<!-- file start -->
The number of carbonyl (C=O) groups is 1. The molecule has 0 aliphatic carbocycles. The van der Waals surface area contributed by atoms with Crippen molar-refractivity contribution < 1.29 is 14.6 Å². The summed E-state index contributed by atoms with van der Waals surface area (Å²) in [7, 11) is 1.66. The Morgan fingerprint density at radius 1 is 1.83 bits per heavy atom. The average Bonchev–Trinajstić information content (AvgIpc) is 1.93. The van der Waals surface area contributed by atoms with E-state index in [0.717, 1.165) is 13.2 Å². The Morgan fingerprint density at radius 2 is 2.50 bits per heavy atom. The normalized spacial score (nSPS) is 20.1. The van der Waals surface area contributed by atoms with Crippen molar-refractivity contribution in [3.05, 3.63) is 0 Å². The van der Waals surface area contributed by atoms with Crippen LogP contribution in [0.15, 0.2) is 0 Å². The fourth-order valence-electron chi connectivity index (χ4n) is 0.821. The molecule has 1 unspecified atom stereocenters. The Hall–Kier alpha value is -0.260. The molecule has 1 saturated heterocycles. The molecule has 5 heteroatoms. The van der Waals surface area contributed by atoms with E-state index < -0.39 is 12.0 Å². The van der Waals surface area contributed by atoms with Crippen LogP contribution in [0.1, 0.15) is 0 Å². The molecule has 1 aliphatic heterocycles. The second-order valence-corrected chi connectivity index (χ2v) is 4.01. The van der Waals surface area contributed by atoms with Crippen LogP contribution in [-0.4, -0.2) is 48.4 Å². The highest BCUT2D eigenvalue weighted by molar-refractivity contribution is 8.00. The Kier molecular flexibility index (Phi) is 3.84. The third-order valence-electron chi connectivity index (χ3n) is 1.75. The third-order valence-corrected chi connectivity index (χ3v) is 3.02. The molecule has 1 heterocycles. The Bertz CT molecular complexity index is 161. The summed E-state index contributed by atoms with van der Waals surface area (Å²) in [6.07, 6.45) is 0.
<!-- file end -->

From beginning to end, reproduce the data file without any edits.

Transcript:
The number of carbonyl (C=O) groups is 1. The molecule has 0 aliphatic carbocycles. The van der Waals surface area contributed by atoms with Crippen molar-refractivity contribution < 1.29 is 14.6 Å². The summed E-state index contributed by atoms with van der Waals surface area (Å²) in [7, 11) is 1.66. The Morgan fingerprint density at radius 1 is 1.83 bits per heavy atom. The average Bonchev–Trinajstić information content (AvgIpc) is 1.93. The van der Waals surface area contributed by atoms with E-state index in [0.717, 1.165) is 13.2 Å². The Morgan fingerprint density at radius 2 is 2.50 bits per heavy atom. The normalized spacial score (nSPS) is 20.1. The van der Waals surface area contributed by atoms with Crippen molar-refractivity contribution in [3.05, 3.63) is 0 Å². The van der Waals surface area contributed by atoms with Crippen LogP contribution in [0.15, 0.2) is 0 Å². The fourth-order valence-electron chi connectivity index (χ4n) is 0.821. The molecule has 1 unspecified atom stereocenters. The Hall–Kier alpha value is -0.260. The molecule has 1 saturated heterocycles. The molecule has 5 heteroatoms. The van der Waals surface area contributed by atoms with E-state index < -0.39 is 12.0 Å². The van der Waals surface area contributed by atoms with Crippen LogP contribution in [0.1, 0.15) is 0 Å². The molecule has 1 aliphatic heterocycles. The second-order valence-corrected chi connectivity index (χ2v) is 4.01. The van der Waals surface area contributed by atoms with Crippen LogP contribution in [-0.4, -0.2) is 48.4 Å². The highest BCUT2D eigenvalue weighted by molar-refractivity contribution is 8.00. The Kier molecular flexibility index (Phi) is 3.84. The third-order valence-electron chi connectivity index (χ3n) is 1.75. The third-order valence-corrected chi connectivity index (χ3v) is 3.02. The molecule has 1 heterocycles. The Bertz CT molecular complexity index is 161. The summed E-state index contributed by atoms with van der Waals surface area (Å²) in [6.07, 6.45) is 0.